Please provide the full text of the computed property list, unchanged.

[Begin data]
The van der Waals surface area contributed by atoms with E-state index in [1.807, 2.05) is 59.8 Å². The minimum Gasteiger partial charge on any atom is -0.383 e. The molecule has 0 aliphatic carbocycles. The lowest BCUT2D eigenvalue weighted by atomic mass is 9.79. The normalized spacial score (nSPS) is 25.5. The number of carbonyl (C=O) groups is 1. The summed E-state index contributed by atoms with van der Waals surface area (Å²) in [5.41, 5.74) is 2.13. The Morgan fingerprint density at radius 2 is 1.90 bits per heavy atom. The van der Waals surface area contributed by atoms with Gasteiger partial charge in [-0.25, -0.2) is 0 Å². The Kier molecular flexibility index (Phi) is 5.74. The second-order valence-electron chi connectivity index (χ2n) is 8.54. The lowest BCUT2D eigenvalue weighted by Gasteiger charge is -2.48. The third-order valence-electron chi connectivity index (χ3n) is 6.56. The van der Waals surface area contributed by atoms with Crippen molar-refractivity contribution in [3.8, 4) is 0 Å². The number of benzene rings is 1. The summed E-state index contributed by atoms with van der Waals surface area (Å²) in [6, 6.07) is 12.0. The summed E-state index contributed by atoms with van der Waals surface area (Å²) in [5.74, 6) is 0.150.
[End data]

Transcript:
The van der Waals surface area contributed by atoms with E-state index in [1.807, 2.05) is 59.8 Å². The minimum Gasteiger partial charge on any atom is -0.383 e. The molecule has 0 aliphatic carbocycles. The lowest BCUT2D eigenvalue weighted by atomic mass is 9.79. The normalized spacial score (nSPS) is 25.5. The number of carbonyl (C=O) groups is 1. The summed E-state index contributed by atoms with van der Waals surface area (Å²) in [5.41, 5.74) is 2.13. The Morgan fingerprint density at radius 2 is 1.90 bits per heavy atom. The van der Waals surface area contributed by atoms with Gasteiger partial charge in [-0.25, -0.2) is 0 Å². The Kier molecular flexibility index (Phi) is 5.74. The second-order valence-electron chi connectivity index (χ2n) is 8.54. The lowest BCUT2D eigenvalue weighted by Gasteiger charge is -2.48. The third-order valence-electron chi connectivity index (χ3n) is 6.56. The van der Waals surface area contributed by atoms with Crippen molar-refractivity contribution in [3.8, 4) is 0 Å². The number of benzene rings is 1. The summed E-state index contributed by atoms with van der Waals surface area (Å²) in [6, 6.07) is 12.0. The summed E-state index contributed by atoms with van der Waals surface area (Å²) in [5.74, 6) is 0.150.